A year later

On November 8, it will have been a full year since the presidential election results. A full year since our country was divided into red and blue states and Nasty Women vs. “Make America Great Again.” This election divided and created tension between friends, family, colleagues, and neighbors. Everyone knows someone who voted for “the other” candidate, whoever that may be. Sometimes that might have changed people’s perspectives of who they thought that person was. Whether your vote was for the candidate that condemned “sexual harassment and racism,” or if it was for the candidate that was “hard to trust, and lacked character,” we became divided.

Forty percent of Americans have experienced tension with family or friends over the 2016 presidential election according to a survey conducted by ABC News. And a full year later, tensions are still high. With the holiday season coming up, all I can think about is what will my family even talk about at Thanksgiving dinner this year?

Last year on Thanksgiving, I found out the majority of my extended family voted for Trump in the election, and supported a lot of the things he campaigned with. At the end of the conversation, I found myself walking away angry, confused and upset, as I began texting my mom about the conversation that was had about Trump’s sexual assault allegations, and racism in America. Tears swelled in my eyes. I never thought the people that I have known for my entire life saw social issues that I thought were so important so incredibly differently. We became divided.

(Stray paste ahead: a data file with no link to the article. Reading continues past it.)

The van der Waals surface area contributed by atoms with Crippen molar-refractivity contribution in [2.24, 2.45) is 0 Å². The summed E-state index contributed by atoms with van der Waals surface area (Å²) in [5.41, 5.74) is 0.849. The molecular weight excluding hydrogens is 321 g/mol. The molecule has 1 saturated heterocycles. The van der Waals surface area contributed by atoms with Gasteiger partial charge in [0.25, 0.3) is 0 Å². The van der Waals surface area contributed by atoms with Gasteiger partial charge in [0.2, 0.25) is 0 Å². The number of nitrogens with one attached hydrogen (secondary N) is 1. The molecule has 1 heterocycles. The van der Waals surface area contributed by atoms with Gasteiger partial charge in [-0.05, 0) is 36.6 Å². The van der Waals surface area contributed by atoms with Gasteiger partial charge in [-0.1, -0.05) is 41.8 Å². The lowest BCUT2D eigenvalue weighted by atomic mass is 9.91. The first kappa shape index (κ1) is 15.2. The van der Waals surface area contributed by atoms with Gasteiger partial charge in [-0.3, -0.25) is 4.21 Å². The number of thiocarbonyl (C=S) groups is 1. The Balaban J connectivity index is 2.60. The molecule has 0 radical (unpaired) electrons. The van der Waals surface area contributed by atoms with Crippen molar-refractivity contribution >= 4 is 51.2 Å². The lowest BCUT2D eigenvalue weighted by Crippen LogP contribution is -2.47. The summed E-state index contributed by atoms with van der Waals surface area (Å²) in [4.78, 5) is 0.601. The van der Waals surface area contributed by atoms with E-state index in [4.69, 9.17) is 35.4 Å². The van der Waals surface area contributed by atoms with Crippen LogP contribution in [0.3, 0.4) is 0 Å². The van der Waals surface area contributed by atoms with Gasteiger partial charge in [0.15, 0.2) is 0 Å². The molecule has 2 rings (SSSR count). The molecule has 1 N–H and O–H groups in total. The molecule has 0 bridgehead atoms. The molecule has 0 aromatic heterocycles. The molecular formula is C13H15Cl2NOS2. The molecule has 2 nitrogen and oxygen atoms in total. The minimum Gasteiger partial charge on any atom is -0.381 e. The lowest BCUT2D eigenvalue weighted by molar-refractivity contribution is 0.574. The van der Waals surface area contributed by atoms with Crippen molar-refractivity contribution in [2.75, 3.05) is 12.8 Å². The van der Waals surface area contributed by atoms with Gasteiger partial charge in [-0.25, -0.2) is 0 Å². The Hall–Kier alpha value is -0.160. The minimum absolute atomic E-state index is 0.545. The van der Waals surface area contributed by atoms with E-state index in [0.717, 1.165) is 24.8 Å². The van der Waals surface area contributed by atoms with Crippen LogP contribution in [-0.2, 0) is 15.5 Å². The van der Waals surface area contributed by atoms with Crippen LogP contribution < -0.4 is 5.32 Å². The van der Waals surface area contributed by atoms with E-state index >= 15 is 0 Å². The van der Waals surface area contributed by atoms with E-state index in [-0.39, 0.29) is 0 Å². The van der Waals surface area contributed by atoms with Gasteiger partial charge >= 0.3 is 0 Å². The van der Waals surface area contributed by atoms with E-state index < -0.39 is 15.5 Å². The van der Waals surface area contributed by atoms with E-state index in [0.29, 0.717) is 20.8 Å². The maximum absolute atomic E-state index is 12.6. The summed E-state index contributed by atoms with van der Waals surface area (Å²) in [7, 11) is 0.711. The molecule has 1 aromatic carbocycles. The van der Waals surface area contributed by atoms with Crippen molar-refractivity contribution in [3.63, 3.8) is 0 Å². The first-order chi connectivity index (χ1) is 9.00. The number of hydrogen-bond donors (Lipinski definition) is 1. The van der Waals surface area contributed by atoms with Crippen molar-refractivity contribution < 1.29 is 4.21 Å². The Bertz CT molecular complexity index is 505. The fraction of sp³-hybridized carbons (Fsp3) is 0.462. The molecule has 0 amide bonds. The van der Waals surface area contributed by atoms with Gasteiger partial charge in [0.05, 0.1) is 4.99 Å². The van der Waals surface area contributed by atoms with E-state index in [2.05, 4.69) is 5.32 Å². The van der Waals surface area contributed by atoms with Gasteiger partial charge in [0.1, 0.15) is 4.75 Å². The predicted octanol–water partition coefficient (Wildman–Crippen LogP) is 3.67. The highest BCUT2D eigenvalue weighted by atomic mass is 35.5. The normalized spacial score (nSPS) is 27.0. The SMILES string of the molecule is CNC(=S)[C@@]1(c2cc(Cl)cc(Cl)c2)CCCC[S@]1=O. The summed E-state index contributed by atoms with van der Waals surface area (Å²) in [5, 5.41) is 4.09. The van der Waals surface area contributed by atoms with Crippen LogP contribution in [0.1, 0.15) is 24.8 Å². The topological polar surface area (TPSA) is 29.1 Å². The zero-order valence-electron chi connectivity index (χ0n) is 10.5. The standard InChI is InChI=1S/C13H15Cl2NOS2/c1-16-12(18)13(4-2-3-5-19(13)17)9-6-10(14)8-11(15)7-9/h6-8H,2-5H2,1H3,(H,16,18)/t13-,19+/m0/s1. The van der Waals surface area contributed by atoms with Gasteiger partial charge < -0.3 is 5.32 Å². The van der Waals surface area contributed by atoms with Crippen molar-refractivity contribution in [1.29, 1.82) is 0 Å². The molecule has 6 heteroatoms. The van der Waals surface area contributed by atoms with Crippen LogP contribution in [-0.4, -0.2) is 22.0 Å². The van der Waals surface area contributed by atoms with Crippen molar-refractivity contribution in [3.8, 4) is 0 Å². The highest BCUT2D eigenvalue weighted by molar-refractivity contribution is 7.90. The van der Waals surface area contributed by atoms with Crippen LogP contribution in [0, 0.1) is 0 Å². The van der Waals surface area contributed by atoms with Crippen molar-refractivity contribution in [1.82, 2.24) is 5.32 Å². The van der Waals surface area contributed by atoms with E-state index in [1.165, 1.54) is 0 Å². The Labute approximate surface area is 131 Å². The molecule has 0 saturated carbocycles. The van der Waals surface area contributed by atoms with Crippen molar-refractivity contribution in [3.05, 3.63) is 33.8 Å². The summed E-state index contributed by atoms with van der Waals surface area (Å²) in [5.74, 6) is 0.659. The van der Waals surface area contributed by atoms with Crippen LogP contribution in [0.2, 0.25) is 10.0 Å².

With Thanksgiving right around the corner, my thoughts and feelings about the election have become a little less raw since last year. I am hoping to have educational and intellectual conversation with my family members about school, my post grad plans, how good the turkey is, and of course, Trump’s presidency in the last 365 days. Some things for myself and others to keep in mind while having these conversations is to listen, let your objector finish speaking before you jump in with your point of view, and you can only hope they will respectfully do the same. And remember, the person you are talking to is someone you love and care about.

Candidates come and go, but family is forever